Roberto Hernandez-Enriquez

In the past few years, Roberto Hernandez-Enriquez, MSc’02, has travelled around the world, making stops in New York and Brazil, and living at times in Nigeria, Angola and Mexico.

When he came to Canada in 1999 as an international graduate student, it was his first time living outside of his home country of Mexico.

“It was difficult at first. I was missing my home and missing my parents,” said Hernandez-Enriquez, who was awarded a scholarship from the Mexican government to complete his master’s degree in chemical engineering at Western. 

Seeking support and a place where he could feel comfortable, he signed up for the International Peer Guide program and was matched with a mentor tasked with providing resources and helping him transition to life in Canada and at Western.   

“I wanted to meet people and make friends and also to get help in learning how to get around the city and the university,” he said. “English is not my first language, so even though I studied English at university and did small trips to other countries, it was my first time speaking full-time in English. Being in the Peer Guide program helped me to not be so lonely. I was very, very shy.”  

Meeting other international students, gaining knowledge about other cultures and countries and developing language skills had a big impact on his experience then and on his career.  

After graduating, Hernandez-Enriquez returned to Mexico and began working for an oil service company, for which he still works today. In 2018, he accepted an international position in Nigeria and he recently moved to Angola, where he will introduce new cementing technologies and business opportunities to the area.  

In his role as Principal Technical Professional, Cementing, Hernandez-Enriquez provides technical advice to customers for the design, planning and execution of cement jobs for oil/gas well drilling. He also provides coaching and training for young or new engineers.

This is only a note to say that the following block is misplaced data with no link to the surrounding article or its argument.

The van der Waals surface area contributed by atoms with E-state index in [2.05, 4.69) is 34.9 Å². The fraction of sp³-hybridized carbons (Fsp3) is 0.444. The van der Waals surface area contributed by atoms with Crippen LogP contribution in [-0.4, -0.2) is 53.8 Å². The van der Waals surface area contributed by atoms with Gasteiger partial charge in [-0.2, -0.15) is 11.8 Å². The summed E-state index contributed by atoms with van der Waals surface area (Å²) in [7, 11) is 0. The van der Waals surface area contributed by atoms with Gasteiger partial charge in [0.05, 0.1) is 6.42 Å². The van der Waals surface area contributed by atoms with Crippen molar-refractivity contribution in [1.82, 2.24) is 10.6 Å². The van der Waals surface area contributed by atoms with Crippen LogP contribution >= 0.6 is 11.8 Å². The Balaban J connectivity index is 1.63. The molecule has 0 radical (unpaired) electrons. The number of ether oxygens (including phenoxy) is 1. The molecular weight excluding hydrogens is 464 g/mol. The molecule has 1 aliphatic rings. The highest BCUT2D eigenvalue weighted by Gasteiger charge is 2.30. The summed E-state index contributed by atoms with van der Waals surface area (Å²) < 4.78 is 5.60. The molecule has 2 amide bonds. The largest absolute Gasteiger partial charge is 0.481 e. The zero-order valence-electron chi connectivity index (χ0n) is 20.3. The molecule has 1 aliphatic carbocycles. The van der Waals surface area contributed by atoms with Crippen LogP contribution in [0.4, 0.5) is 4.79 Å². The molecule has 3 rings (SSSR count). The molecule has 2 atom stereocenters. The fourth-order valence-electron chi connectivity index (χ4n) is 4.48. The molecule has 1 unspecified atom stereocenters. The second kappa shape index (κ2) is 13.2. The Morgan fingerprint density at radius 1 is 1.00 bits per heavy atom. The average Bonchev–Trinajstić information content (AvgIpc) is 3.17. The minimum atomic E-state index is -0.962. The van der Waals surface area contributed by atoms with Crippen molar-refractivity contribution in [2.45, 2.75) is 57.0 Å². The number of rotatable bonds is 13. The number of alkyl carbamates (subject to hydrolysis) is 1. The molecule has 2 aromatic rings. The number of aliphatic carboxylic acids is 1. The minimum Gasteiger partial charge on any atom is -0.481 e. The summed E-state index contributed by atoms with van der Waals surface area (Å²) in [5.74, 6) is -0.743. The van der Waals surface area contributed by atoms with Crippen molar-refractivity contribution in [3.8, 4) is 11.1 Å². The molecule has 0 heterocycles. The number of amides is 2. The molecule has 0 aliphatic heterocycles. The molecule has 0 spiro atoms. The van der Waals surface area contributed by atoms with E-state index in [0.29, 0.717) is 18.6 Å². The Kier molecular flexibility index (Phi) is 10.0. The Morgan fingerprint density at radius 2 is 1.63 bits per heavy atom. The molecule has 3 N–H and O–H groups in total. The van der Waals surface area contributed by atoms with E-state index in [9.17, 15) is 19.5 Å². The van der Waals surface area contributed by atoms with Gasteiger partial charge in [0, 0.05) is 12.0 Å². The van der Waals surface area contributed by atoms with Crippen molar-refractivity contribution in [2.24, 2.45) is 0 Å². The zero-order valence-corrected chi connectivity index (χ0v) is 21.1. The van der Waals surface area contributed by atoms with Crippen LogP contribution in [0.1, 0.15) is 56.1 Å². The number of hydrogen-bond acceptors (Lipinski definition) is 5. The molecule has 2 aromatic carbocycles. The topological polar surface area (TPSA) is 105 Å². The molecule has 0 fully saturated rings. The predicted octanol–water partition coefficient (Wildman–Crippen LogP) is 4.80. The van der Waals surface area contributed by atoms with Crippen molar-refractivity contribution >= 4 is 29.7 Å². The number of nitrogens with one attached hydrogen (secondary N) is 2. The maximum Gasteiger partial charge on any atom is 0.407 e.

“Being in the program helped me a lot to develop more skills, to socialize and to get along with people from other countries,” he said. “I learned to listen and understand that sometimes they have different points of view, because they have a different culture or different environmental factors, and of all these can affect how we think or how we decide to do things. That has helped me working in an international position.” 

Looking back on his time at Western, Hernandez-Enriquez has many fond memories, including the first time he saw snow.  

“[My peer guide] still sends me messages when it snows in London now because she remembers me screaming about it excitedly the first time I saw it,” he said.  

“I will also always remember the food. Peer guides had a potluck dinner where everyone shared a dish from their country. I still remember these gatherings we had whenever I’m trying or tasting something new."